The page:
Milford looks to take bite out of mosquito population

MILFORD — With warmer finally here, so, too, is mosquito season.

Answering the call in this fight is the Milford Health Department, which is kicking off its 2022 mosquito control program this week.

“Spring is upon us, and we want to make sure everyone knows what they can do to minimize mosquito bites,” said Mayor Ben Blake. “Citywide mosquito control activities combined with taking appropriate personal prevention measures is the best way to protect from mosquitoes.”

The program’s primary focus is on preventative efforts through mosquito breeding site reduction, especially in densely populated areas, and education about personal protection, according to Milford Health Director Deepa Joseph.

“This has been in place for many years,” said Joseph. “It happens every year and typically runs from April through October, November.”

She added the Health Department partners with several agencies to monitor the mosquito population.

“All Habitat (a Branford-based ecological management firm) is out working April through October,” said Joseph. “Residents who see individuals out there with a backpack on, and applying larvicide, those are the people who are contracting with the City of Milford to do this work. We also partner with DEEP as well as Connecticut Agricultural Experiment Station, who work to monitor mosquito activity throughout our community and the state.”

John Shepard, assistant scientist at Connecticut Agricultural Experiment Station, said the station is responsible for mosquito trapping and testing throughout the state, The group has 108 trapping stations and monitors them for viruses such as West Nile virus and eastern equine encephalitis.

“The challenge for West Nile virus is we know West Nile virus is likely to occur in the state at some point. Typically we will identify mosquitoes positive with West Nile virus either in late June or early July,” he said. “One of the things you want to do as citizens is use a repellent if you’re going to be out during dawn or dusk hours in areas where there are high mosquito activities. You want to use EPA-regulated and approved repellent containing DEET, Picaridin or oil of lemon eucalyptus, which are ingredients that have been known to repel mosquito for several hours.”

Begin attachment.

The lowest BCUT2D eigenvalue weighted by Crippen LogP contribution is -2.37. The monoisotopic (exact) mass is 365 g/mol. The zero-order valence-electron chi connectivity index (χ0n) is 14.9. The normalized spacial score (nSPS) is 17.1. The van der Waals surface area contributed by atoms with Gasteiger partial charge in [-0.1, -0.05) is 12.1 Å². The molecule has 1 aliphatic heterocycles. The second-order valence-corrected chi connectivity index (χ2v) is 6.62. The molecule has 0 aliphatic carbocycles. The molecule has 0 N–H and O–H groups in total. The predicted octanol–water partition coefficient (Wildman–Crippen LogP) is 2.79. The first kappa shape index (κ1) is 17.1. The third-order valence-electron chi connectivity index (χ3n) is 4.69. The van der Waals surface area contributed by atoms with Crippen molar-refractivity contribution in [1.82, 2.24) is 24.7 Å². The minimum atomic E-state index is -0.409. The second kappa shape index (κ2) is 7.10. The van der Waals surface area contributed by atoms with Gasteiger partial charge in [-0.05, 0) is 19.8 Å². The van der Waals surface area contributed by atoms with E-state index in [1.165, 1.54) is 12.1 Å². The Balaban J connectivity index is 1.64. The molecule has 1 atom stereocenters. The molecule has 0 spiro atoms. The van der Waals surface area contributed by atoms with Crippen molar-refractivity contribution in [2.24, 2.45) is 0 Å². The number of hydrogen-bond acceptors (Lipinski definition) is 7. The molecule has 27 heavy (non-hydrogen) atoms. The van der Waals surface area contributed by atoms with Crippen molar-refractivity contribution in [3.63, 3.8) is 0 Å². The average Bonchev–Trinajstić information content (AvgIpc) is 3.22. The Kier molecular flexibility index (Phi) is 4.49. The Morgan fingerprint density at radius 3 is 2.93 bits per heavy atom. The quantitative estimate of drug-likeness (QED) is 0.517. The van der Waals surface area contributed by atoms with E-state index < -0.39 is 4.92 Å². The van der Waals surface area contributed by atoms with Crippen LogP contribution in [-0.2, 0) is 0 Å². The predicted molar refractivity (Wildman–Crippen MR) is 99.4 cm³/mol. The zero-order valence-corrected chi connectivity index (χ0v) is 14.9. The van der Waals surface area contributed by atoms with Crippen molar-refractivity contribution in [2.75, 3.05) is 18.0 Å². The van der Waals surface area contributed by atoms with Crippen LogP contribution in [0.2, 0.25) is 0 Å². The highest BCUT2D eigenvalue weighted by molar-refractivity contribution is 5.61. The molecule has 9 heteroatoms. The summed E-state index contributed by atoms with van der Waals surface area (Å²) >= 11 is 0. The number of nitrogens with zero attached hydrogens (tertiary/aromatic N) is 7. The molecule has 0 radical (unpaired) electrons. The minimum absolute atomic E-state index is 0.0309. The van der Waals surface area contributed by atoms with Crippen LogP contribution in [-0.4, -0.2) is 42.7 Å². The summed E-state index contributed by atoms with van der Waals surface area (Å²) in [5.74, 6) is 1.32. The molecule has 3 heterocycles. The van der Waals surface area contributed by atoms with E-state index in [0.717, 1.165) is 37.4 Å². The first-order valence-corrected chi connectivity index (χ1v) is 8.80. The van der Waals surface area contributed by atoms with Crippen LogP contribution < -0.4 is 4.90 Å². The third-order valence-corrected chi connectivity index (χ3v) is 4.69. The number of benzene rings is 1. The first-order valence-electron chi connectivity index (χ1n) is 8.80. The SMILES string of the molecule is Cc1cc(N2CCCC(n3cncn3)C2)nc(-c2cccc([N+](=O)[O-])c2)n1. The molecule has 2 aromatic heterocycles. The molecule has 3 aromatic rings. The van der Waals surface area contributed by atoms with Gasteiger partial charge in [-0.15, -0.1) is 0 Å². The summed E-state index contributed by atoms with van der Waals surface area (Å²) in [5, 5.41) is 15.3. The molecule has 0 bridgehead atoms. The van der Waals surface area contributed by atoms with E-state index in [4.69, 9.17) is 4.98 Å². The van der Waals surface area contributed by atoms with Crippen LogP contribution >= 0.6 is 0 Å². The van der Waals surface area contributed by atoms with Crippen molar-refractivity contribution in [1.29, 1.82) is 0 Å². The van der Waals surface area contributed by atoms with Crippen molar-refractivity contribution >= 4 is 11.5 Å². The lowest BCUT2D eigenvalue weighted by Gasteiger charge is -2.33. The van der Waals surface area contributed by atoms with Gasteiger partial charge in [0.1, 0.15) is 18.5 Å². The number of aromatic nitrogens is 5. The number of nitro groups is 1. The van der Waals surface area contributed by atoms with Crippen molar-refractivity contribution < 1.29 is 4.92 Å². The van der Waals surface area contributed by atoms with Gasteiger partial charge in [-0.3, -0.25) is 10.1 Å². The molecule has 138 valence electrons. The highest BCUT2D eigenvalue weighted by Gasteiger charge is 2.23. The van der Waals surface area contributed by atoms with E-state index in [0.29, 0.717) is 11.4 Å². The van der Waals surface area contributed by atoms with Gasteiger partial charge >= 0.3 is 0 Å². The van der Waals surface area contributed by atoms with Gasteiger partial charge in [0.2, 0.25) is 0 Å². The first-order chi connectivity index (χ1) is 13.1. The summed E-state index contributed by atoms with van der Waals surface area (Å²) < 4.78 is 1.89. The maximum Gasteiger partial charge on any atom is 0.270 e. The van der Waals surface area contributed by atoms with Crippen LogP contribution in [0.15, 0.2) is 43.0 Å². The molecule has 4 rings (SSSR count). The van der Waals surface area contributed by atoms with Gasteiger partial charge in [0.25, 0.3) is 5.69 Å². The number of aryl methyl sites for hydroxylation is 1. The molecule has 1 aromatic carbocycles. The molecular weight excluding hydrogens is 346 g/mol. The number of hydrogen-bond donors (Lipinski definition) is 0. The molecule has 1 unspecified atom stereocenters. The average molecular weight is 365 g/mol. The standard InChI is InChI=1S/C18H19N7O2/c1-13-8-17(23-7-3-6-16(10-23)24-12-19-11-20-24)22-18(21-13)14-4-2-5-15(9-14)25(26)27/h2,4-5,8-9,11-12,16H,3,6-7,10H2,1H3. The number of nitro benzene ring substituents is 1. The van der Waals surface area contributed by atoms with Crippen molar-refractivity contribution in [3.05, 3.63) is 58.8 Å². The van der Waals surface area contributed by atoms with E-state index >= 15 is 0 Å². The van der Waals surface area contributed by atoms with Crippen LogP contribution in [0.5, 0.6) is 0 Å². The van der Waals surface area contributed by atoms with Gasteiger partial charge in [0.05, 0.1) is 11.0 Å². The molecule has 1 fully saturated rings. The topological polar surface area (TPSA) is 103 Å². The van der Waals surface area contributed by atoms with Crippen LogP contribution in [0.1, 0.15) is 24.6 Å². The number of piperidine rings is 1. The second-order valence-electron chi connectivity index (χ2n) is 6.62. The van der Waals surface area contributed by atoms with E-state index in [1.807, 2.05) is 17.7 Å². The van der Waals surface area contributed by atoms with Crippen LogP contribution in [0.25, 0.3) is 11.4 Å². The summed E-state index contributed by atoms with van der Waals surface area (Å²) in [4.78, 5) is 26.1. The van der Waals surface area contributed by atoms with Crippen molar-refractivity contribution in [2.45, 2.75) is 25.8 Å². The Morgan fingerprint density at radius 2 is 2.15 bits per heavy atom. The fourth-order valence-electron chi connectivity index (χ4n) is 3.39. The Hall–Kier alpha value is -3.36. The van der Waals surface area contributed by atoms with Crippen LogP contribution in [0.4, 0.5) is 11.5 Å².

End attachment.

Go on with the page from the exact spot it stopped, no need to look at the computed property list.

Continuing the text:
The program monitors the wetlands habitats in Milford and treats the marshy areas, as well as the catch basins throughout the city.

“In order to decrease the incidence of human transmission of West Nile virus, eastern equine encephalitis and associated diseases, the interaction between mosquitoes and humans should be minimized,” Joseph said.

Roger Wolfe, DEEP mosquito coordinator, said there could be as many as 2,000 mosquitoes in the traps, and many of those end up being the same species of mosquito.

“We actually have 54 different species of mosquito in the state alone,” he said. “Not all of them are mammal biters, some of them are specific in what they feed on. Some of them feed strictly on birds, and amphibians. Some of these species don’t care what they bite, they’ll bite a bird and then turn around and bite a person.”

Over the years, Joseph said there have been cases of WNV in the city, but programs like these help the health department be proactive instead of reactive, she said.

Joseph said, to further decrease the interaction between humans and mosquitoes, the health department has taken a multi-pronged approach.

“One being from the city perspective focusing on those areas within Milford that may be more prone to have mosquito breeding sites,” she said. “Also, we use this time of the year to remind residents of what they can do from a personal protection standpoint either on their properties or themselves.”

Milford Health Department advises residents to drain or dump any standing water mosquitoes can use to breed in, dress in light-colored, loose-fitting clothing or, when practical, wear long sleeves and pants and defend against mosquito bites by using mosquito repellent.